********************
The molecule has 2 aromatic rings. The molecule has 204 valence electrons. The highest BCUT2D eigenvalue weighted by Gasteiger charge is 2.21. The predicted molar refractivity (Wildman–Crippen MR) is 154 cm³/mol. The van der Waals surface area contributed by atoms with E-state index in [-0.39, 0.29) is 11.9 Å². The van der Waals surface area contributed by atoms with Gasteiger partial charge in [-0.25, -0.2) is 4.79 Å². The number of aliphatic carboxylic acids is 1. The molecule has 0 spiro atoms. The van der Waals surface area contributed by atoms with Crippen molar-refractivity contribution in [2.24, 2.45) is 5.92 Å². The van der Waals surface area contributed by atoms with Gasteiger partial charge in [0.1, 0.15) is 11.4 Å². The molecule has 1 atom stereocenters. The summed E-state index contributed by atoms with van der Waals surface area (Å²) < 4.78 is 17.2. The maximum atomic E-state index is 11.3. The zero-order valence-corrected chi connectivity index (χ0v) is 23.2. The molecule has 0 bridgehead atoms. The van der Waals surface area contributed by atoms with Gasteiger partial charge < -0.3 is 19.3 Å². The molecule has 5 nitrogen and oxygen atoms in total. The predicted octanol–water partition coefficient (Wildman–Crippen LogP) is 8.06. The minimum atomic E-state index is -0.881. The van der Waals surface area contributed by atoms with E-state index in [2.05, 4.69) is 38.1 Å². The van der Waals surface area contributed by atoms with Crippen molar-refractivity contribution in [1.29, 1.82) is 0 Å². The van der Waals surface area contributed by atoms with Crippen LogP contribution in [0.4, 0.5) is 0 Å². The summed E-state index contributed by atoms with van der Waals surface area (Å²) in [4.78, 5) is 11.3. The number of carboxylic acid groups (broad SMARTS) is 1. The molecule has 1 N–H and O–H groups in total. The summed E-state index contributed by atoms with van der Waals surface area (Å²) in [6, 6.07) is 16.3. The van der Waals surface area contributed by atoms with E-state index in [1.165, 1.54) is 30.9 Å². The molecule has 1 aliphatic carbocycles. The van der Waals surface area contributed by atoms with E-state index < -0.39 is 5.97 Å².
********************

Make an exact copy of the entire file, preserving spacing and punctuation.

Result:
The molecule has 2 aromatic rings. The molecule has 204 valence electrons. The highest BCUT2D eigenvalue weighted by Gasteiger charge is 2.21. The predicted molar refractivity (Wildman–Crippen MR) is 154 cm³/mol. The van der Waals surface area contributed by atoms with E-state index in [-0.39, 0.29) is 11.9 Å². The van der Waals surface area contributed by atoms with Gasteiger partial charge in [-0.25, -0.2) is 4.79 Å². The number of aliphatic carboxylic acids is 1. The molecule has 0 spiro atoms. The van der Waals surface area contributed by atoms with Crippen molar-refractivity contribution in [2.24, 2.45) is 5.92 Å². The van der Waals surface area contributed by atoms with Gasteiger partial charge in [0.1, 0.15) is 11.4 Å². The molecule has 1 atom stereocenters. The summed E-state index contributed by atoms with van der Waals surface area (Å²) < 4.78 is 17.2. The maximum atomic E-state index is 11.3. The zero-order valence-corrected chi connectivity index (χ0v) is 23.2. The molecule has 0 bridgehead atoms. The van der Waals surface area contributed by atoms with Gasteiger partial charge < -0.3 is 19.3 Å². The molecule has 5 nitrogen and oxygen atoms in total. The predicted octanol–water partition coefficient (Wildman–Crippen LogP) is 8.06. The minimum atomic E-state index is -0.881. The van der Waals surface area contributed by atoms with E-state index in [2.05, 4.69) is 38.1 Å². The van der Waals surface area contributed by atoms with Crippen molar-refractivity contribution in [1.29, 1.82) is 0 Å². The van der Waals surface area contributed by atoms with Crippen LogP contribution in [0.4, 0.5) is 0 Å². The summed E-state index contributed by atoms with van der Waals surface area (Å²) in [4.78, 5) is 11.3. The number of carboxylic acid groups (broad SMARTS) is 1. The molecule has 1 N–H and O–H groups in total. The summed E-state index contributed by atoms with van der Waals surface area (Å²) in [6, 6.07) is 16.3. The van der Waals surface area contributed by atoms with E-state index in [1.165, 1.54) is 30.9 Å². The molecule has 1 aliphatic carbocycles. The van der Waals surface area contributed by atoms with E-state index < -0.39 is 5.97 Å².